Joco Opinion

Carrying on, and not, with a thrown-out back

I was behind the wheel in a rental car, doing my best to avoid pain. I had, shall we say, an unusual “ice pack” pressed against my lower back. My parents were along for the ride as we headed west from Long Island to Brooklyn. A dinner date with my uncle beckoned.

Specifically, the thing I had tucked in my waistband was a frozen Williams-Sonoma Guy Buffet wine bottle sleeve. It’s basically a circular ice pack, a clever, portable “wine bucket” for chardonnays and such. My folks store two in their freezer. I rotated both during this recent back attack.

Despite the whimsical art print of snooty French waiters, these bottle chillers doubled as perfect medical devices. I had already been using ’em for two days. Fancy.

Pain is the mother of invention, especially when one has sudden back issues whilst out of town. It was unbelievable to me that my parents, at their seasoned stage of life, did not have even one official CVS Aisle 7 first-aid ice pack in their freezer. They’re CVS junkies. How could they not own emergency icing products? These are grounds for AARP revocation.

I would have hobbled out to purchase an official re-freezable icing bag, but I figured, why risk more jostling when Guy Buffet, M.D., was at my fingertips? That, plus my parents’ Ben Gay arsenal (redemption for their lack of ice packs) was all I needed to get through the first rough 48 hours.

But wait, there’s more to the story. Of all times for this fiasco to happen, the sneaky back zap came on the night of my birthday. You would think ticking off another year was enough of a reminder that my body part warranties were getting flimsy. But no, fate had unfurled a twofer: blow out the candles and the back!

Earlier on that birthday, I had noticed my lower spine area felt stiff and a bit achy. It apparently did not approve of my recent series of unfortunate lumbar events. I had been hoisting densely packed carry-on luggage for connecting flights, sleeping on a guest bed with cotton candy-level firmness and undertaking chores around my folks’ house. What a perfect storm for a wonky back rebellion.

My concern grew as the “celebratory” day wore on. I noticed with each rise from a chair, some discomfort followed. But magical thinking took over. This was not a bad one, I told myself. It’s been worse. Some dopey stretches and good night’s sleep were all I needed.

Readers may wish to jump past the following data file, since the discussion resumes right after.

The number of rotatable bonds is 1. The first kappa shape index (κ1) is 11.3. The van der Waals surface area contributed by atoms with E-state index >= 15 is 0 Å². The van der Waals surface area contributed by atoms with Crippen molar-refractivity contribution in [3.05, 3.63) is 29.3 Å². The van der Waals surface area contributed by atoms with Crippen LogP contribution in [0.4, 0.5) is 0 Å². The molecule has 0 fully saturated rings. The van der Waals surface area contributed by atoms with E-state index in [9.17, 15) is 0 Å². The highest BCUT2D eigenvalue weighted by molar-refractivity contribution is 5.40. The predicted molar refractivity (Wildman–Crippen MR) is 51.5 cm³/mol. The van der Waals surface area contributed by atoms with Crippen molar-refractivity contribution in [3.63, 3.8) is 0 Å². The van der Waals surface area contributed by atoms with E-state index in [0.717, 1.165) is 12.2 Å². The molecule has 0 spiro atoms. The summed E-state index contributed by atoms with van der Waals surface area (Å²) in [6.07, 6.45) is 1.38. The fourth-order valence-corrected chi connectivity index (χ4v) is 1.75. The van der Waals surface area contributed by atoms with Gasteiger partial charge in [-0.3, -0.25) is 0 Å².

But that night, as I was washing my face: ZOINK. The exclamation point to the day’s simmering symptoms. I had slipped beyond a mere stiff back. My face was soaped up at this moment of truth. I opened one eye to a sudsy, burning squint. The sink seemed so low, so far away. I couldn’t bend over it to let the rinsing water fall from face to drain. Instead, I stood up straight and splashed the water anyway, soaking my pajama shirt.

And that was how my episode of “bad back improvisation” began. There would be no sudden moves, no bending at the waist. If I dropped items on the floor that could not be hooked with an upside-down clothes hanger, they stayed there. Ground level, to me, was terrifying. Worse, I had to abandon some plans. But I kept the important ones, like the promised dinner date two days later with Uncle Bill.

Another “improv” thing I did that week was breach my rigid air travel philosophy. Though I normally avoid the baggage claim scene, I checked in my carry-on spinner suitcase for the connecting flights home. But the most brilliant adjustment, I dare admit, was foregoing bags of frozen peas for my special lumbar ice packs.

Onward and upward to more rigorous back strengthening exercises, and to using Guy Buffet wine bottle chillers for their intended purpose. Cheers.

Reach Denise Snodell at or on Twitter @DeniseSnodell

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